QUESTION from TASS Agency:
Another question about the ruble and oil, if I may. The Brent crude price has dropped by almost 13% since the start of the year. The ruble has appreciated against the US dollar by roughly 7% in the same period of time. Does the Central Bank monitor the ruble’s dependence on oil? Can you estimate how long this weakening of the ruble’s dependence on oil will last? Thank you.
Your question clearly demonstrates that the ruble is not only affected by oil. The oil elasticity of the exchange rate depends on seasonal factors, among others. On some occasions we have registered the elasticity ratio at 0.9, it has even reached 1 during short periods. According to our estimates, it now stands at 0.2-0.3. You will see that the movement may even be reversely directed if other, more serious, factors affecting the exchange rate are in place. The exchange rate is governed not only by oil – oil is an important factor, but not the only one to influence the exchange rate.
The depreciation of the ruble was also largely triggered by typical seasonal variation in the current account – the current account usually shows stronger performance in the first quarter, irrespective of oil prices. The second factor is the growth in oil prices and oil sales by exporters. The third factor is important but the Central Bank believes that it should not be overestimated or exaggerated. I am referring to certain inflows of capital, which are comparable to the inflows of foreign capital to emerging markets.
Further developments will depend on many factors: oil price movements, the Fed’s policy, strengthening or weakening of the exchange rate, and the strength of our economy. There are many forces at play here.
QUESTION from TV channel Russia-24:
Mrs Nabiullina, you have already mentioned that the Central Bank will support Russian state-owned banks affected by sanctions in relation to the situation in Ukraine. What specific measures are you going to take? Thank you.
I would like to repeat and emphasise that we do not see any risk to financial stability of our credit institutions even if their investments in Ukrainian assets depreciate completely, because they account for only a very small share of their assets. Therefore we do not see any systemic risks here. Our banks have already created or are creating provisions for such assets. Nevertheless, given the contingencies, we decided that for their convenience they will be allowed a three-year deferral in the creation of provisions on Ukrainian assets.
RIA Novosti’s QUESTION:
I wanted to ask, you said that the Central Bank was developing an action plan to reduce inflation volatility through non-monetary measures, among others. What kind of instruments have you already developed? This is the first question.
And question two. Have you revised your risk and optimistic scenarios for the next three-years? Thank you.
Inflation volatility may in fact be determined by non-monetary factors which we are also taking into account. We think it is important to tackle these factors in cooperation with the Government and regional authorities to reduce inflation volatility. In fact, the regional analysis mentioned today also demonstrates that inflation dynamics depend primarily on a competitive environment. For example, inflationary pressure is lower in those regions where local authorities are pushing for agricultural fairs to bring produce to the market. There are also factors related to natural monopolies, and so on.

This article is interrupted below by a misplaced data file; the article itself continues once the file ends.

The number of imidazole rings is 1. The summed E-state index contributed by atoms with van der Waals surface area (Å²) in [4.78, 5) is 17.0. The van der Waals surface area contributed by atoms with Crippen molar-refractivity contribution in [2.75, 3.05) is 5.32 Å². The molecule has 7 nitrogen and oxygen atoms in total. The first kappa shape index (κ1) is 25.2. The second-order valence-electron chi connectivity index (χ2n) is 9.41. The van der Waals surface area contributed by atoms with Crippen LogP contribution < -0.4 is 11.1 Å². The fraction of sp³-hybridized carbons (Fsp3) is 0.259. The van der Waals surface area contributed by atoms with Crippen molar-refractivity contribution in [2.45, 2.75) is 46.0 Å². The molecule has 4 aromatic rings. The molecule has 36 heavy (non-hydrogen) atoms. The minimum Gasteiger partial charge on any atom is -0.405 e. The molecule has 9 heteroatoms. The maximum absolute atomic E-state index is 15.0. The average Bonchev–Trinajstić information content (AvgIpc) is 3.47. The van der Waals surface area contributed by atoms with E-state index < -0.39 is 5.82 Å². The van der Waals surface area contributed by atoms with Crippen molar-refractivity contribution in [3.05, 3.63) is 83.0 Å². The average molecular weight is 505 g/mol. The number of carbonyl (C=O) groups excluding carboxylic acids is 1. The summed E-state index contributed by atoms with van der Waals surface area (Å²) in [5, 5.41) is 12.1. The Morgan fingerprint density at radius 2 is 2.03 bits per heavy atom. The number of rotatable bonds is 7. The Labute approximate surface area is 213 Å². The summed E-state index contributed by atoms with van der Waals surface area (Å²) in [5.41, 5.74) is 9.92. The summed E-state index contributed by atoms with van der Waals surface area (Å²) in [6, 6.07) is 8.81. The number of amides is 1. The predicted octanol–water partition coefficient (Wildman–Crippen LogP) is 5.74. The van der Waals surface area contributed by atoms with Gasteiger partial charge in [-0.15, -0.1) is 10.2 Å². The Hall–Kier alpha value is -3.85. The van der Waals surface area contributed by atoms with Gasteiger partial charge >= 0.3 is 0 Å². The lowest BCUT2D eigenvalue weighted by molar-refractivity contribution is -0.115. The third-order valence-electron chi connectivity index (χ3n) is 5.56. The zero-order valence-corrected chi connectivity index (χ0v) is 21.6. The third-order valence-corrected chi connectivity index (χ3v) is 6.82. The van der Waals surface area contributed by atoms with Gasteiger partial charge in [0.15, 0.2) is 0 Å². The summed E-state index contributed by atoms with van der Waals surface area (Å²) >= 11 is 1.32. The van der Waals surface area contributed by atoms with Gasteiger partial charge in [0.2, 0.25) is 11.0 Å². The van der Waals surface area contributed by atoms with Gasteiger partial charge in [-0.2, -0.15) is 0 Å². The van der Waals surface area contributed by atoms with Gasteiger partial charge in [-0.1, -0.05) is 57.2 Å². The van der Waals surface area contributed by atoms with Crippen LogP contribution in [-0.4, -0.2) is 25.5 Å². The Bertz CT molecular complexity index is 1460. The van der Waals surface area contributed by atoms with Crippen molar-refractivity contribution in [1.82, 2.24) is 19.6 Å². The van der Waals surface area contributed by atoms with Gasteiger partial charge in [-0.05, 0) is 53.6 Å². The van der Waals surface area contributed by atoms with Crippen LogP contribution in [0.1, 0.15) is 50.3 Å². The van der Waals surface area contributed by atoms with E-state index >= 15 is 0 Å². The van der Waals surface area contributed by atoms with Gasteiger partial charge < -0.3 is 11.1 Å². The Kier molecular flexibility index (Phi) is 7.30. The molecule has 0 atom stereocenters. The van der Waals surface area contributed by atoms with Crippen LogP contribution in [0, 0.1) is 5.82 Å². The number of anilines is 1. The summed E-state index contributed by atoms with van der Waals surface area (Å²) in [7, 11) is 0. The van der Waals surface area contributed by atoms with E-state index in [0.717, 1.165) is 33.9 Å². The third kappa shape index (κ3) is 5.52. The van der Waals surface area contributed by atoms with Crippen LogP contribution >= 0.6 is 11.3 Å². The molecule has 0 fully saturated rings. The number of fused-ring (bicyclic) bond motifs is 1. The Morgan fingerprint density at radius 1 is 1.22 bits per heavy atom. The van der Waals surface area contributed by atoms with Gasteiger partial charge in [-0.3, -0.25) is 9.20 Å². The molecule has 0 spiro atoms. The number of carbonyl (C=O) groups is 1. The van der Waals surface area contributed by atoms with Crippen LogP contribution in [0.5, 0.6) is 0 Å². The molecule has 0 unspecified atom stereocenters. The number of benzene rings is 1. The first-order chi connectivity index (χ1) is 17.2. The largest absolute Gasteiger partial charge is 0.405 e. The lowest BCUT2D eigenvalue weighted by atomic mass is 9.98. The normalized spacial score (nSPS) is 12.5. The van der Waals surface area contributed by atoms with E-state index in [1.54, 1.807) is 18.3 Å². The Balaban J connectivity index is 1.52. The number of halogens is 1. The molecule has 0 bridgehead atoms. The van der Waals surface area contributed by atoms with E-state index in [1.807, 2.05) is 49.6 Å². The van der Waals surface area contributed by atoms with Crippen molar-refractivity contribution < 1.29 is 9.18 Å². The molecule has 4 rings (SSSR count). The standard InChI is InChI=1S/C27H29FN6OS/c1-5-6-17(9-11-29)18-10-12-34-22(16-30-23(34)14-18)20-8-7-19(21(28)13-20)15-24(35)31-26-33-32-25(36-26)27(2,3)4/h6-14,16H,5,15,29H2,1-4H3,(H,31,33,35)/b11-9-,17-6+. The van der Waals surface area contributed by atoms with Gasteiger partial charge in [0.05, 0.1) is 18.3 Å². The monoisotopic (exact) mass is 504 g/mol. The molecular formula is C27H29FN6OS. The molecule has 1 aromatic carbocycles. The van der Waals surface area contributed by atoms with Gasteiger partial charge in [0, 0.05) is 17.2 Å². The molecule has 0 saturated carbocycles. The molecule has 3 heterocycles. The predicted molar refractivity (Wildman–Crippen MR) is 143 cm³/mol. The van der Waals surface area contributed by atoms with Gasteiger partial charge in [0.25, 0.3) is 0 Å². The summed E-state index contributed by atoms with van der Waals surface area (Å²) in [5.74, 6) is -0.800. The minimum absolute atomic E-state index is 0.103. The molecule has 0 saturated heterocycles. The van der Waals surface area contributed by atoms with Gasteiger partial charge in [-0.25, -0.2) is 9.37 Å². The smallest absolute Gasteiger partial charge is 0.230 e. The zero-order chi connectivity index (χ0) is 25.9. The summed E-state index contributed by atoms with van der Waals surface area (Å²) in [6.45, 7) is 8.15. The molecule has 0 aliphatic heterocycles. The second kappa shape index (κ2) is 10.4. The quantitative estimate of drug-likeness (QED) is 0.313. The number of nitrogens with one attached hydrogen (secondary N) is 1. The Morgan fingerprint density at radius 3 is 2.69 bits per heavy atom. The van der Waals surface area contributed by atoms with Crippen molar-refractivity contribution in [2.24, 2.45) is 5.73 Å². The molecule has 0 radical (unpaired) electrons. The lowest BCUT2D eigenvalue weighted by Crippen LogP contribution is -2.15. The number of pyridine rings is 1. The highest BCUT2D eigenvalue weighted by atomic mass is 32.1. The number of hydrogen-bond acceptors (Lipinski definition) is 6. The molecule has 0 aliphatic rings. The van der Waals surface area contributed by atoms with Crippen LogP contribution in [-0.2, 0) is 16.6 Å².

We have already held an expert discussion. Our Monetary Policy Department is onto it. We invite experts to map out such non-monetary risks and specify measures to tackle them. However, these efforts are still underway – we are at present actively engaged in this process.
Your second question was about the risk and optimistic scenarios.
We have left the baseline parameters largely unchanged, i.e. oil prices in the risk scenario stand at $25 a barrel in 2018-2019, and fall to this level by the end of 2017. We have updated some internal parameters. They will be published today in the Monetary Policy Report. We have kept those predictions in the scenario with growing oil prices, at $55-60; there have also been some minor revisions but general trends remain unchanged. In essence our estimates have not changed since last December.
RBC Media Holding's QUESTION:
Two questions, please. First. You have cited many factors which favour the rate cut, but the significance of constraining factors remains relatively unclear. Do they include uncertain fiscal policy and reshuffles in the Ministry of Economic Development? Could you please repeat what prevents you from reducing the rate more rapidly and why the rate of reduction is 0.25 pp – is this a new norm?
And question two. Economists say that the key rate is losing significance in terms of the economy, i.e. businesses are watching it less closely. Do you see any considerable difference between 9.75% and 9.5%? How important is the key rate at this time?
Indeed, we took into account many positive factors as we made the decision to cut the rate, however inflation risks still persist. We consider them more likely to be medium-term than short-term risks. Monetary policy takes effect with a lag of six to nine months, therefore when in making a decision we have to bear in mind its effects not only this year, but also in 2018. It is very important for the economy to have inflation anchored at 4%.
What stands in the way? The uncertainty of external factors, including oil prices. We are conservative about it and therefore will pursue our monetary policy, and easing thereof, with great care and precision, taking these external factors into account. Households still have high inflation expectations. There is a risk that they will be too slow in verging towards our inflation target. This is also a risk which may sustain conditions of high inflation.